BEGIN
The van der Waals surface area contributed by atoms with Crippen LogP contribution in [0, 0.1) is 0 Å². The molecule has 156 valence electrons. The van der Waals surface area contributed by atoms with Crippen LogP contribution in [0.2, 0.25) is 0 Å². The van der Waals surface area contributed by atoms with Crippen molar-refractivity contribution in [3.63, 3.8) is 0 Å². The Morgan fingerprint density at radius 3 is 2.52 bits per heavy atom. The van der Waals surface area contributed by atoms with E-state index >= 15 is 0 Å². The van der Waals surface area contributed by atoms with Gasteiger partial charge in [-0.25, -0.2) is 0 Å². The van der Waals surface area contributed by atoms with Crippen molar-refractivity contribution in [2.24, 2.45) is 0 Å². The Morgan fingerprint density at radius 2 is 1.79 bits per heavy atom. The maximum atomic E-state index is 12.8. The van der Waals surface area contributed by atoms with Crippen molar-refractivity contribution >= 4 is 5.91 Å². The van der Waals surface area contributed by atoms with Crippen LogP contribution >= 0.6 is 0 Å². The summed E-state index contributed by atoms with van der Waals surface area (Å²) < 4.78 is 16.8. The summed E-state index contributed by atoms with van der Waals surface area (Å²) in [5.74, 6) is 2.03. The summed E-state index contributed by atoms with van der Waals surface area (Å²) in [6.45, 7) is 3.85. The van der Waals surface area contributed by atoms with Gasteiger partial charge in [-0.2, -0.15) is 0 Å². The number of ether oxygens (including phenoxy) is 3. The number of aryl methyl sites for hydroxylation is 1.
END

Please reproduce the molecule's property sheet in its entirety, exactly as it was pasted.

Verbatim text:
The van der Waals surface area contributed by atoms with Crippen LogP contribution in [0, 0.1) is 0 Å². The molecule has 156 valence electrons. The van der Waals surface area contributed by atoms with Crippen LogP contribution in [0.2, 0.25) is 0 Å². The van der Waals surface area contributed by atoms with Crippen molar-refractivity contribution in [3.63, 3.8) is 0 Å². The Morgan fingerprint density at radius 3 is 2.52 bits per heavy atom. The van der Waals surface area contributed by atoms with E-state index >= 15 is 0 Å². The van der Waals surface area contributed by atoms with Gasteiger partial charge in [-0.25, -0.2) is 0 Å². The van der Waals surface area contributed by atoms with Crippen molar-refractivity contribution in [2.24, 2.45) is 0 Å². The Morgan fingerprint density at radius 2 is 1.79 bits per heavy atom. The maximum atomic E-state index is 12.8. The van der Waals surface area contributed by atoms with Crippen molar-refractivity contribution >= 4 is 5.91 Å². The van der Waals surface area contributed by atoms with Crippen LogP contribution >= 0.6 is 0 Å². The summed E-state index contributed by atoms with van der Waals surface area (Å²) < 4.78 is 16.8. The summed E-state index contributed by atoms with van der Waals surface area (Å²) in [5.74, 6) is 2.03. The summed E-state index contributed by atoms with van der Waals surface area (Å²) in [6.45, 7) is 3.85. The van der Waals surface area contributed by atoms with Gasteiger partial charge in [-0.2, -0.15) is 0 Å². The number of ether oxygens (including phenoxy) is 3. The number of aryl methyl sites for hydroxylation is 1.